• John Petersen
    , contributor
    Comments (30232) | Send Message
     
    Author’s reply » Carlos>, The entire Istanbul presentation is here:

     

    http://bit.ly/KhkuzF
    26 Nov 2012, 08:42 AM Reply Like
  • iindelco
    , contributor
    Comments (9575) | Send Message
     
    Interesting that in light of the above curves that Exide has chosen to go with graphite for their Surelife AGM batteries. Of course we also know that there are some contributions from the method of manufacture as well so maybe they have something that makes their solution a little better than the samples tested for the above curves. Or maybe not.

     

    I'll have to go back and see how graphite compares to some of the other carbon additives in the recently published report from East Penn and Sandia.

     

    http://bit.ly/KK6ZGz

     

    Any way you slice it we can understand why Exide has chosen to do some development work with Maxwell. We'll know how that works out for them in a few years.
    26 Nov 2012, 08:57 AM Reply Like
  • John Petersen
    , contributor
    Comments (30232) | Send Message
     
    Author’s reply » If you "click to enlarge" the Banner graph, you'll notice that the red curve is expanded graphite alone and the green is a mix of expanded graphite and activated carbon.

     

    For the record, I don't believe for a minute that Exide is any more competent than Banner when it comes to carbon additives.

     

    The problem with mixing batteries with supercapacitors is that the system gets the problem backwards. The supercapacitor assures a flawless engine restart with no voltage sag, but the engine restart load is only 9% of the problem. The hotel loads that represent 91% of the problem are still laid at the doorstep of the AGM battery with poor DCA.

     

    In their Q-2-11 conference call, a little less than a year after Maxwell launched the dual device system with Continental, David Schramm said that the supercapacitor (1) allowed Peugeot to downsize their battery enough to fit it under the hood and (2) added about 30% to the life of the AGM battery.

     

    http://seekingalpha.co...
    26 Nov 2012, 09:11 AM Reply Like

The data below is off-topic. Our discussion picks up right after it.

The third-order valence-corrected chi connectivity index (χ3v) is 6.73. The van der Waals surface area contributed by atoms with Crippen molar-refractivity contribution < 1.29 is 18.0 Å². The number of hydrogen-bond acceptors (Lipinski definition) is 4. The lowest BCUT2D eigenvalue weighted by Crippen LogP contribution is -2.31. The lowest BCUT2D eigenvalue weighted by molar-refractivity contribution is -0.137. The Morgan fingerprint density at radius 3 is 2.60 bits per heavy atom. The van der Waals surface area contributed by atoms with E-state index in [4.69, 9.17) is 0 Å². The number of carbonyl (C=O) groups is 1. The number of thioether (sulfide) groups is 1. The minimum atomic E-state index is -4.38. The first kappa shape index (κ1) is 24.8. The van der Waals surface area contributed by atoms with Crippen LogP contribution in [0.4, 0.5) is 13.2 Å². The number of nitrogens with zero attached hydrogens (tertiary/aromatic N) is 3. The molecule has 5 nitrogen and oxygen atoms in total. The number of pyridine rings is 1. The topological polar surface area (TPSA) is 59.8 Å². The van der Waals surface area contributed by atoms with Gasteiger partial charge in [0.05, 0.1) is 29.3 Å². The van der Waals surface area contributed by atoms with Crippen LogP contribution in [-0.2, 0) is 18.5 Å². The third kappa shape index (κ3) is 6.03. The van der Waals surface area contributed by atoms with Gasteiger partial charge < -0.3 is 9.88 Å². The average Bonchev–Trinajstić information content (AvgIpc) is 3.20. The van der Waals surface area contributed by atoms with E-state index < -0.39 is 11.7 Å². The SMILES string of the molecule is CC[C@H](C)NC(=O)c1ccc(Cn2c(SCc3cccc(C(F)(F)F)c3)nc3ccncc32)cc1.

• iindelco
    , contributor
    Comments (9575) | Send Message
     
    Oops, My mistake. East Penn and Sandia didn't test graphite only in their testing. Darn!

     

    http://1.usa.gov/T3ldSo

     

    PS Rude of me. Thanks so much for the data and as always your perspective. People can debate your stance and they should. But they should never doubt how invaluable your contribution is when it comes to sharing the spoils, in the form of documents, from your time spent going to various events in the industry. We're fortunate to have you share your findings for sure.
    26 Nov 2012, 10:11 AM Reply Like
  • John Petersen
    , contributor
    Comments (30232) | Send Message
     
    Author’s reply » One of the things that surprised me in the Banner presentation was that they used the DKE EN-50342-6 duty cycle which is particularly hard on batteries. Most of the tests I've seen, including the report from East Penn and Sandia, go for gentler cycling regimes and more complete battery recovery.
    26 Nov 2012, 10:22 AM Reply Like
  • iindelco
    , contributor
    Comments (9575) | Send Message
     
    The test cycles really need to closely mimic the intended use. If you rely on similar testing, even if it's more harsh, you might miss certain failure modes that occur as a result of the intended use. That's why it takes the automotive companies so darn long to test possible solutions. They start out in a lab beating the hell out of a number of possible solutions to get rid of the weak ASAP because the testing is so expensive. Then they move the technology in limited numbers to environments that mimic the final use but are at extremes. Maybe a test mule in a city environment, one in extreme cold and one in extreme heat. Then when they finish all the testing they can think of to make sure they have something they fully understand that will meet their needs they give everything to an independent certified expert resource to review their findings and make sure they didn't make any mistakes. This is all in anticipation of the final step which is to move a higher number of test units into extreme field trials for final verification. Statistically relevant sample sizes if you will. A final test where everything coming out on future vehicle platforms come together and are verified as complete systems.